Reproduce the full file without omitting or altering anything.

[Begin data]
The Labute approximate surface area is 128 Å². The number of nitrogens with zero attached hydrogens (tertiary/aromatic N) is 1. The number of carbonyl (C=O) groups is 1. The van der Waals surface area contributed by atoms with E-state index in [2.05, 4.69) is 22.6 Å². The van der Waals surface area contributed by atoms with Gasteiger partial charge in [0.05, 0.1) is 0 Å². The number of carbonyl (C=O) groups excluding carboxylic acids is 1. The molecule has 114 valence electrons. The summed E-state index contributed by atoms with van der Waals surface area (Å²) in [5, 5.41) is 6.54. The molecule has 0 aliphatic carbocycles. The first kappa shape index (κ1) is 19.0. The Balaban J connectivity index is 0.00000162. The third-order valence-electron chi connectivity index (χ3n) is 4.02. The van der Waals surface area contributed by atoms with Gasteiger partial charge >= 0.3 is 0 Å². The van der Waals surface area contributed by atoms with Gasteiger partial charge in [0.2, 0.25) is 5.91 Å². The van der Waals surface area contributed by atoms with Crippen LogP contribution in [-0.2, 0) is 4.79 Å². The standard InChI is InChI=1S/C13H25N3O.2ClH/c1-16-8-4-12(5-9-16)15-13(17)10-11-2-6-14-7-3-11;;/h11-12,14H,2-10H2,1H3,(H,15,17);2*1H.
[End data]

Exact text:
The Labute approximate surface area is 128 Å². The number of nitrogens with zero attached hydrogens (tertiary/aromatic N) is 1. The number of carbonyl (C=O) groups is 1. The van der Waals surface area contributed by atoms with E-state index in [2.05, 4.69) is 22.6 Å². The van der Waals surface area contributed by atoms with Gasteiger partial charge in [0.05, 0.1) is 0 Å². The number of carbonyl (C=O) groups excluding carboxylic acids is 1. The molecule has 114 valence electrons. The summed E-state index contributed by atoms with van der Waals surface area (Å²) in [5, 5.41) is 6.54. The molecule has 0 aliphatic carbocycles. The first kappa shape index (κ1) is 19.0. The Balaban J connectivity index is 0.00000162. The third-order valence-electron chi connectivity index (χ3n) is 4.02. The van der Waals surface area contributed by atoms with Gasteiger partial charge >= 0.3 is 0 Å². The van der Waals surface area contributed by atoms with Gasteiger partial charge in [0.2, 0.25) is 5.91 Å². The van der Waals surface area contributed by atoms with Crippen LogP contribution in [-0.2, 0) is 4.79 Å². The standard InChI is InChI=1S/C13H25N3O.2ClH/c1-16-8-4-12(5-9-16)15-13(17)10-11-2-6-14-7-3-11;;/h11-12,14H,2-10H2,1H3,(H,15,17);2*1H.